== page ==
A true revolution of values will soon cause us to question the fairness and justice of many of our past and present policies. On the one hand, we are called to play the Good Samaritan on life’s roadside, but that will be only an initial act. One day we must come to see that the whole Jericho Road must be transformed so that men and women will not be constantly beaten and robbed as they make their journey on life’s highway. True compassion is more than flinging a coin to a beggar. It comes to see that an edifice which produces beggars needs restructuring.
What would Martin Luther King say to Occupy Wall Street?
We who in engage in nonviolent direct action are not the creators of tension. We merely bring to the surface the hidden tension that is already alive.
The hope of a secure and livable world lies with disciplined nonconformists who are dedicated to justice, peace and brotherhood.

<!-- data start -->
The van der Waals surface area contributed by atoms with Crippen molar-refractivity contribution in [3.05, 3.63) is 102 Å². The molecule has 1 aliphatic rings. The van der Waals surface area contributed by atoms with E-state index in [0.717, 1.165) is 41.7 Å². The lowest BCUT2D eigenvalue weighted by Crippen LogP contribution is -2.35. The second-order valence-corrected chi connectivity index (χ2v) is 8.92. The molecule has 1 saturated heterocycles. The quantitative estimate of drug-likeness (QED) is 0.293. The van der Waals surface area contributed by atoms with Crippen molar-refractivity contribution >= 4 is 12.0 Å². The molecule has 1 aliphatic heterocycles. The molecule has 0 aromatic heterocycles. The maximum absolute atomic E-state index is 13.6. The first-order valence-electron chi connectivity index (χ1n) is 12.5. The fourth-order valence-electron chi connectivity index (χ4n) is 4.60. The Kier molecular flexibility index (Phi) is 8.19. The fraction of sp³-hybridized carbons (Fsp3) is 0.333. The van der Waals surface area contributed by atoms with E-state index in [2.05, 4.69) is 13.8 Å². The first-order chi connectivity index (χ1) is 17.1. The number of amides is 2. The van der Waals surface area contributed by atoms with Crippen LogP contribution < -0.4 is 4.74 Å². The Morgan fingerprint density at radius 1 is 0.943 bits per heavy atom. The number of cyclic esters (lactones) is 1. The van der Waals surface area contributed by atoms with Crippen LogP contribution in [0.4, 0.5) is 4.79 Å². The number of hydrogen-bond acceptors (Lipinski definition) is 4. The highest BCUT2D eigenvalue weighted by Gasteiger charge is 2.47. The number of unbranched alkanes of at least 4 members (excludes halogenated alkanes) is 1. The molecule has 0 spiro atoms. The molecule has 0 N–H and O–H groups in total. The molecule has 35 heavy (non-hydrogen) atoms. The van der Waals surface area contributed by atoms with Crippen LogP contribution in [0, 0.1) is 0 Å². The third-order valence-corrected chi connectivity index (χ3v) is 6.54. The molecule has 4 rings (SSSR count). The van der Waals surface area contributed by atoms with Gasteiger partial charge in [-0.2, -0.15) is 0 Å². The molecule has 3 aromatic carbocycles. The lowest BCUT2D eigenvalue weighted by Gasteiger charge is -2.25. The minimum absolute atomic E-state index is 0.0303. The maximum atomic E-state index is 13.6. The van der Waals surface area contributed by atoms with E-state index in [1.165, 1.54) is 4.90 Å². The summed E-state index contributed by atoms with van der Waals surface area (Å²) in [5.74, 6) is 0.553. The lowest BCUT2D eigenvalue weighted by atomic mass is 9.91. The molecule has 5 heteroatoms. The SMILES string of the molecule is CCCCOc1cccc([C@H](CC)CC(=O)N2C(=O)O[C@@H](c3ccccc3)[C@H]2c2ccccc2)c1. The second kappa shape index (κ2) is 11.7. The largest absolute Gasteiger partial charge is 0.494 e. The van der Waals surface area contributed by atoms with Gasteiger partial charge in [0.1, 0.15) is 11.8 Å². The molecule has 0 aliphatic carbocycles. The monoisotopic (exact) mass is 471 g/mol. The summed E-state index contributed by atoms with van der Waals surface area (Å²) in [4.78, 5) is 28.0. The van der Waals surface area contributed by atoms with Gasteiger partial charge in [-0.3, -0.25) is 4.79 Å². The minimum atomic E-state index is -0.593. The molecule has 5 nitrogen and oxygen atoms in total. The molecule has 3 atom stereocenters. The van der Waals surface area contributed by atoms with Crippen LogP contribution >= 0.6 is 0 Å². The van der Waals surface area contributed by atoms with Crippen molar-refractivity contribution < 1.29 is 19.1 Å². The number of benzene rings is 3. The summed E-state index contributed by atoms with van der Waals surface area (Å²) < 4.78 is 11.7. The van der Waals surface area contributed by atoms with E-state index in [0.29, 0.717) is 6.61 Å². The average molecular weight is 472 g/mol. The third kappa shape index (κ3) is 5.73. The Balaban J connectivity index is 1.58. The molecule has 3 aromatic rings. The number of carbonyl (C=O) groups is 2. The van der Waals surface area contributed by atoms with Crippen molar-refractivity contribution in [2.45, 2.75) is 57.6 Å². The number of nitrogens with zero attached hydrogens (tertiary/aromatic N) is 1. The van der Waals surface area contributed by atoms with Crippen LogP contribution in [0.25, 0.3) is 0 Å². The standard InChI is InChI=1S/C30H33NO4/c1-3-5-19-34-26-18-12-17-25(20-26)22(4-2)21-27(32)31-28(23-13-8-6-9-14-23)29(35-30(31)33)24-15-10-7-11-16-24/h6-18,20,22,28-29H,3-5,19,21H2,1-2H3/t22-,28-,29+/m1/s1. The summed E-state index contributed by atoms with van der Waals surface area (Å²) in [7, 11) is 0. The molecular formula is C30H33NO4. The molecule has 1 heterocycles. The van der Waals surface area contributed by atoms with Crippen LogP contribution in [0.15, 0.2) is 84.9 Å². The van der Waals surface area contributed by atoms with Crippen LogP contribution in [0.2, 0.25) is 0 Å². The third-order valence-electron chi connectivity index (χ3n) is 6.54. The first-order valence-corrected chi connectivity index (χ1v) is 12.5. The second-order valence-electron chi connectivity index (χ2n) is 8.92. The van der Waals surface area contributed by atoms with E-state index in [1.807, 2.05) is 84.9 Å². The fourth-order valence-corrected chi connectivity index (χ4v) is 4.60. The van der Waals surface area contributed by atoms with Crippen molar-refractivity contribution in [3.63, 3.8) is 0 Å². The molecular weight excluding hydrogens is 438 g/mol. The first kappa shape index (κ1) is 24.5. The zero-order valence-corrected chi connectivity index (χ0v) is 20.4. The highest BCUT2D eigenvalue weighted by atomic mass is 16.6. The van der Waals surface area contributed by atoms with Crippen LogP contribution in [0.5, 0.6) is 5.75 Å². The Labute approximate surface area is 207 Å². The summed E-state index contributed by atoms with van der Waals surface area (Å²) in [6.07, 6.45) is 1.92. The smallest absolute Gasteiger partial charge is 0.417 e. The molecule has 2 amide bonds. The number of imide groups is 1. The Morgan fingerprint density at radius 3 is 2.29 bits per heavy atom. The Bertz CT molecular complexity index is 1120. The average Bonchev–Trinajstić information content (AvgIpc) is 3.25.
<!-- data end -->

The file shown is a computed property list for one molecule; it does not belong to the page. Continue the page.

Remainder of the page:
What would Martin Luther King say to Capitalists?
The first question which the priest and the Levite asked was: “If I stop to help this man, what will happen to me?” But… the good Samaritan reversed the question: “If I do not stop to help this man, what will happen to him?”
What would Martin Luther King say to Mitt Romney?
Every man must decide whether he will walk in the light of creative altruism or in the darkness of destructive selfishness.
What would Martin Luther King say to Rick Santorum?
Nothing in the world is more dangerous than sincere ignorance and conscientious stupidity.
What would Martin Luther King say to Ron Paul and Libertarians?
Whatever affects one directly, affects all indirectly. I can never be what I ought to be until you are what you ought to be. This is the interrelated structure of reality.
What would Martin Luther King say to President Obama?
On some positions, Cowardice asks the question, “Is it safe?” Expediency asks the question, “Is it politic?” And Vanity comes along and asks the question, “Is it popular?” But Conscience asks the question “Is it right?” And there comes a time when one must take a position that is neither safe, nor politic, nor popular, but he must do it because Conscience tells him it is right.